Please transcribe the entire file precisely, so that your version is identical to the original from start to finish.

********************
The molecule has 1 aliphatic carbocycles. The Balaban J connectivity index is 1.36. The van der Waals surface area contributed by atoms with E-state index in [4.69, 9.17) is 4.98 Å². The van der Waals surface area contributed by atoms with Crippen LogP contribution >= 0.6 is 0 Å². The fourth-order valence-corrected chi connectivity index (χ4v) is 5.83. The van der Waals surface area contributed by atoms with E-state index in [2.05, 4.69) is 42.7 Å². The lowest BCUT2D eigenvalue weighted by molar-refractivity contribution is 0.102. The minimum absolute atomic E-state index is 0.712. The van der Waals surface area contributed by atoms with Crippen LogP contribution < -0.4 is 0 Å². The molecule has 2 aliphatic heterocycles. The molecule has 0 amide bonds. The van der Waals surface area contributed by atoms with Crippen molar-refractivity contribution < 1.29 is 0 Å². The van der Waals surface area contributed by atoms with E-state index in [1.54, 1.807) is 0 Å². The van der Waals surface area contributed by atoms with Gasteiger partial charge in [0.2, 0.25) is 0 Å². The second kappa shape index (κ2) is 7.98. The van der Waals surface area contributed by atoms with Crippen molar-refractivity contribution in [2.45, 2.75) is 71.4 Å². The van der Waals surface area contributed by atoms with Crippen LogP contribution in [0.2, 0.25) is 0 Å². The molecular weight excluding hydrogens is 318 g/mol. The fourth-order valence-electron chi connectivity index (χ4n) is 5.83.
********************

The molecule has 1 aliphatic carbocycles. The Balaban J connectivity index is 1.36. The van der Waals surface area contributed by atoms with E-state index in [4.69, 9.17) is 4.98 Å². The van der Waals surface area contributed by atoms with Crippen LogP contribution >= 0.6 is 0 Å². The fourth-order valence-corrected chi connectivity index (χ4v) is 5.83. The van der Waals surface area contributed by atoms with E-state index in [2.05, 4.69) is 42.7 Å². The lowest BCUT2D eigenvalue weighted by molar-refractivity contribution is 0.102. The minimum absolute atomic E-state index is 0.712. The van der Waals surface area contributed by atoms with Crippen LogP contribution < -0.4 is 0 Å². The molecule has 2 aliphatic heterocycles. The molecule has 0 amide bonds. The van der Waals surface area contributed by atoms with Crippen molar-refractivity contribution < 1.29 is 0 Å². The van der Waals surface area contributed by atoms with E-state index in [1.54, 1.807) is 0 Å². The van der Waals surface area contributed by atoms with Gasteiger partial charge in [0.2, 0.25) is 0 Å². The second kappa shape index (κ2) is 7.98. The van der Waals surface area contributed by atoms with Crippen molar-refractivity contribution in [2.45, 2.75) is 71.4 Å². The van der Waals surface area contributed by atoms with Crippen LogP contribution in [0.2, 0.25) is 0 Å². The molecular weight excluding hydrogens is 318 g/mol. The fourth-order valence-electron chi connectivity index (χ4n) is 5.83.